‘Fuck off,’ I tell him. ‘You’ve just made a movie with your own money, you own it free and clear, you’ve got John ‘Fucking’ Sloss’s company FilmBuff handling sales and Burt Shavitz is beloved all over the world. On that alone, the movie’s going to sell to millions of his fans. And what? You’re going to chuck it all and be a chef?’

He smiles demurely, excuses himself and heads to the little boys’ room. I’m wondering if he’s pulling a Burt Shavitz on me. Two days later, I got my answer. He sent me a text message that reads: ‘Just made this in class tonight. I thought of you immediately.’ Attached is a photograph of the most mouth-watering Ukrainian food I’ve laid eyes on since my Baba died. I wonder if her spirit has somehow parked itself in Jody’s soul. Then it hits me like a truckload of kishka. I remember that Jody’s grandfather served up some of the finest delicacies this side of North End Winnipeg and that side of the Montreal Main at the long-gone Quality Kosher Kitchen at Dundas and Spadina.

A few weeks later, I’ve dragged Jody to Jilly’s, one of the finer Gentlemen’s Clubs in Toronto, which sadly, will soon be shuttered because of the endless gentrification of the biggest city in our fair Dominion. While we’re getting private dances in the V.I.P. room, I tell Jody my fantasy of buying the building to save this shrine to the magnificence of the female form and forevermore keep a safe harbour for the young fellows of the local Hell’s Angels (formerly ‘Satan’s Choice’) to continue celebrating birthday parties.

Shapiro smiles and admits, ‘I have a fantasy, too. It’s a perfect fit for this obsession you have of always drawing parallels between us, but this time, it has nothing to do with Guy.’

‘Do tell,’ I plead like some chub in the Steamworks Baths in Toronto’s Church Street Boys Town.

‘Well, I may be a lot more Klymkiw-esque than you think,’ he answers saucily. ‘I’ve recently gone into full-on survivalist mode.’

‘You’re finally building a fallout shelter?’ I ask whilst Wanda, a comely platinum blonde, grinds into my crotch.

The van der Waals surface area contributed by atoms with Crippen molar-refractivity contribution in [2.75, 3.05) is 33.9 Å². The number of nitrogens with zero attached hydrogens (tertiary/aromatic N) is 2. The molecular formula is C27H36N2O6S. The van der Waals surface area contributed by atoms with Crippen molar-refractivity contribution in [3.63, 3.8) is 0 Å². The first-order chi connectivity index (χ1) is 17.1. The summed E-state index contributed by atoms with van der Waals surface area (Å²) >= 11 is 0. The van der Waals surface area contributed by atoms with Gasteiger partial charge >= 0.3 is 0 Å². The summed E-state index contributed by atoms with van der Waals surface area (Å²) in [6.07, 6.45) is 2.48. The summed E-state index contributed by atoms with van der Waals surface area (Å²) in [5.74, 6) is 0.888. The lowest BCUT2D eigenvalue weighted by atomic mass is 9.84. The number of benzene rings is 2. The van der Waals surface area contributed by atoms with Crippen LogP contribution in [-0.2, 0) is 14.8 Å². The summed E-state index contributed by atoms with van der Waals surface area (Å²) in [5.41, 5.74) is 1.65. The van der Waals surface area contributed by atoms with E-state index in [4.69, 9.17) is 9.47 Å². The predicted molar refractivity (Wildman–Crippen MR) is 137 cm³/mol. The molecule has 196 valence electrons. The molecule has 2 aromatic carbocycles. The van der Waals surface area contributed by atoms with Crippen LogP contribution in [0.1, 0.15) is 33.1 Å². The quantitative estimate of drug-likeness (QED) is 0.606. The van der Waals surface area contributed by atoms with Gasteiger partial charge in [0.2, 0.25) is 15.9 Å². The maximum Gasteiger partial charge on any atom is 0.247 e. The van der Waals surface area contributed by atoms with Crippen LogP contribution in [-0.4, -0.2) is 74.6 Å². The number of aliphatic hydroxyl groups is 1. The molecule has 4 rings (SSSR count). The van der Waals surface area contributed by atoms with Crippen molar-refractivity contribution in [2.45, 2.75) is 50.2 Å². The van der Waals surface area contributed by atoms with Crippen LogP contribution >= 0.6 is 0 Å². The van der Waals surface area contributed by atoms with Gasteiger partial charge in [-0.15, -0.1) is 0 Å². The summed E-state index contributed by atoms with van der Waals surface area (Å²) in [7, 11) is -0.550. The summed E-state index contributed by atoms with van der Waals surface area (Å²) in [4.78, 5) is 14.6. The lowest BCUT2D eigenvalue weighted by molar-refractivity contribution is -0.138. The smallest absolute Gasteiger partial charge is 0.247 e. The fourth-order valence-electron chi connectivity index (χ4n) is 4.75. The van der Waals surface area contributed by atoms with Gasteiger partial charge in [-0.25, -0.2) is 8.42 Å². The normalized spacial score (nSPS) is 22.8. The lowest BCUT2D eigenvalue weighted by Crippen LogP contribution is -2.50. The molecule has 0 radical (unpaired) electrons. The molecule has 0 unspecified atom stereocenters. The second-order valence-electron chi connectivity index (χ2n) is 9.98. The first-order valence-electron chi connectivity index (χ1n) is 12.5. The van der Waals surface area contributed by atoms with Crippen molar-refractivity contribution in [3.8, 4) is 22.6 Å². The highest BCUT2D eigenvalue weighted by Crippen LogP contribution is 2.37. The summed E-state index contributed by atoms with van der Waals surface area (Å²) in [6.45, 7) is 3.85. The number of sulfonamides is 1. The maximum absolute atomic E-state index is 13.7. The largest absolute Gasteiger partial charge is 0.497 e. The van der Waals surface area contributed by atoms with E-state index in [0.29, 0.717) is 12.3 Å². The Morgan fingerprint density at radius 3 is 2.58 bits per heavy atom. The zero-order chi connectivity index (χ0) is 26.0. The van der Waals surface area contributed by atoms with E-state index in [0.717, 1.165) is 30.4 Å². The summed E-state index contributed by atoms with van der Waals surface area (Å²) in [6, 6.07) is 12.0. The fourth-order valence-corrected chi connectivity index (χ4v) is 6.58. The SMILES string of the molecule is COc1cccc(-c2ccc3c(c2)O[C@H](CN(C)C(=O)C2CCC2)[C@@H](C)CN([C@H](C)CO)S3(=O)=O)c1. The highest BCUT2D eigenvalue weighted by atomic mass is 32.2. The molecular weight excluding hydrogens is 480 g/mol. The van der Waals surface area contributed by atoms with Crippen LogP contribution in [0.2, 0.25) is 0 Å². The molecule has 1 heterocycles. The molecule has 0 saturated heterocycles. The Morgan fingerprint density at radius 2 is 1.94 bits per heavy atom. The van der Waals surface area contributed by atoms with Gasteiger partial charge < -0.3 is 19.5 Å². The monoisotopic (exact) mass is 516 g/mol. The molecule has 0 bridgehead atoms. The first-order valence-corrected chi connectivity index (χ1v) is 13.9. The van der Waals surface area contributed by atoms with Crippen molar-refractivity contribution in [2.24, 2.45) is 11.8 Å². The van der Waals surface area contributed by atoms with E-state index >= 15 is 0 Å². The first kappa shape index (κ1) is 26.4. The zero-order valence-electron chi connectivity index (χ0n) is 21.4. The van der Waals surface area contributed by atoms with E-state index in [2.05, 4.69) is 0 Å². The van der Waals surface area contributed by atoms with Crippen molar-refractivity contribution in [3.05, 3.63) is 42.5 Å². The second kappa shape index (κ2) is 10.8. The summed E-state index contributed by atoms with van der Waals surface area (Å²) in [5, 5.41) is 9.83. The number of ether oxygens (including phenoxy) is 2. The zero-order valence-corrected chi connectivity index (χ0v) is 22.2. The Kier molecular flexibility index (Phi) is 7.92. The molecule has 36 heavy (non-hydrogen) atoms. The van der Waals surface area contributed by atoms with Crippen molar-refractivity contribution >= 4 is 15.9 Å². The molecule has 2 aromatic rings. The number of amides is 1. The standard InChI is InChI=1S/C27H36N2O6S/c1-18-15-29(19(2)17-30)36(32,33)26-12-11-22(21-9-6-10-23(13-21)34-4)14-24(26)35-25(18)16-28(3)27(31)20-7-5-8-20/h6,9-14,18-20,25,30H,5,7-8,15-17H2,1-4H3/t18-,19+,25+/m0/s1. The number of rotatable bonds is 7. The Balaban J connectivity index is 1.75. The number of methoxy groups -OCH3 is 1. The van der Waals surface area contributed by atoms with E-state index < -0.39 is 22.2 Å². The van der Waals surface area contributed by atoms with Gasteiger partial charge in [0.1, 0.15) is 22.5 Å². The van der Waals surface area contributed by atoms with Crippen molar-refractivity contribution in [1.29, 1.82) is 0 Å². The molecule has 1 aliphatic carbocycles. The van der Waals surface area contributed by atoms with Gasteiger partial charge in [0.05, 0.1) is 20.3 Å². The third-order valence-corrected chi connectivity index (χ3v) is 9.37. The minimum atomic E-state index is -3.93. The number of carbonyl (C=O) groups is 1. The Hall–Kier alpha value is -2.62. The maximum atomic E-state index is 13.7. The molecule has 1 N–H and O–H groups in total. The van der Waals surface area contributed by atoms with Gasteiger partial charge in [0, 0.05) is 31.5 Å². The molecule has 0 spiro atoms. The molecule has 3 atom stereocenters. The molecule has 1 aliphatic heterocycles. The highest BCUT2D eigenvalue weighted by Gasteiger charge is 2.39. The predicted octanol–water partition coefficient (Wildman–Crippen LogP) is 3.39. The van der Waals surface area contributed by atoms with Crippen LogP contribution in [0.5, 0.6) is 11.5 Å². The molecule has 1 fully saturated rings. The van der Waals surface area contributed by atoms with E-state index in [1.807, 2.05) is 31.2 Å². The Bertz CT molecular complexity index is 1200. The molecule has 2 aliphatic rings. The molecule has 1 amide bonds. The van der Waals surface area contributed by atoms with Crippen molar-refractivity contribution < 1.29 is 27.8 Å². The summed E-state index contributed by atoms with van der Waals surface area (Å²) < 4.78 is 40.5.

‘I’ve teamed up with Michel Hunter, an executive chef who hunts,’ he declares proudly whilst demurely gesturing to Flossie, a nubile African-Canadian adorned in a fluorescent pink wig, that he’s happy with her gyrations at a greater distance than my own. He continues: ‘The two of us are working on a photo book about wild game hunting and preparation. I’ve now cooked four different squirrel dishes! Delicious!!!’

He paused wistfully then said, ‘You know that thing I mentioned to you when we last met? The cooking thing? Well, I really have become obsessed with cooking and I’m finally staging in a real kitchen when I have the time – working the line and everything. My fantasy is that I’m training to be a chef and may one day switch careers.’

Ah, I think, he’s not genuinely abandoning his brilliant filmmaking career. Nestled in the comfy red-velvet-lined comfy chairs at Jilly’s, I can’t get an image out of my head – one that’s married to Guy Maddin’s words from his sex-charged Tod-Browning-like idea for a scene in a movie involving Jody.

I think long and hard about the Ukrainian food he prepared. I see the soul of my own Baba and the soul of Jody’s Zayde swishing about in the very depths of Shapiro’s soul – their ‘trysting bodies in ardent clinches’. It becomes clear to me that there could be a lot worse than making movies and cooking. Kind of like Burt Shavitz enjoying the adulation afforded him by fans in a Target store and his fees from that allowing him the privilege of living life the way he likes it best – in solitude – his loyal dog at his side amongst hills, trees, birds and, of course, the bees.

From the wilds of the northern-most tip of the Bruce Peninsula in the Dominion of Canada, I bid you a hearty ‘Bon cinema!’

Greg Klymkiw

Burt’s Buzz is released theatrically in selected US cities on 6 June 2014 and at TIFF Bell Lightbox in Canada on 13 June 2014.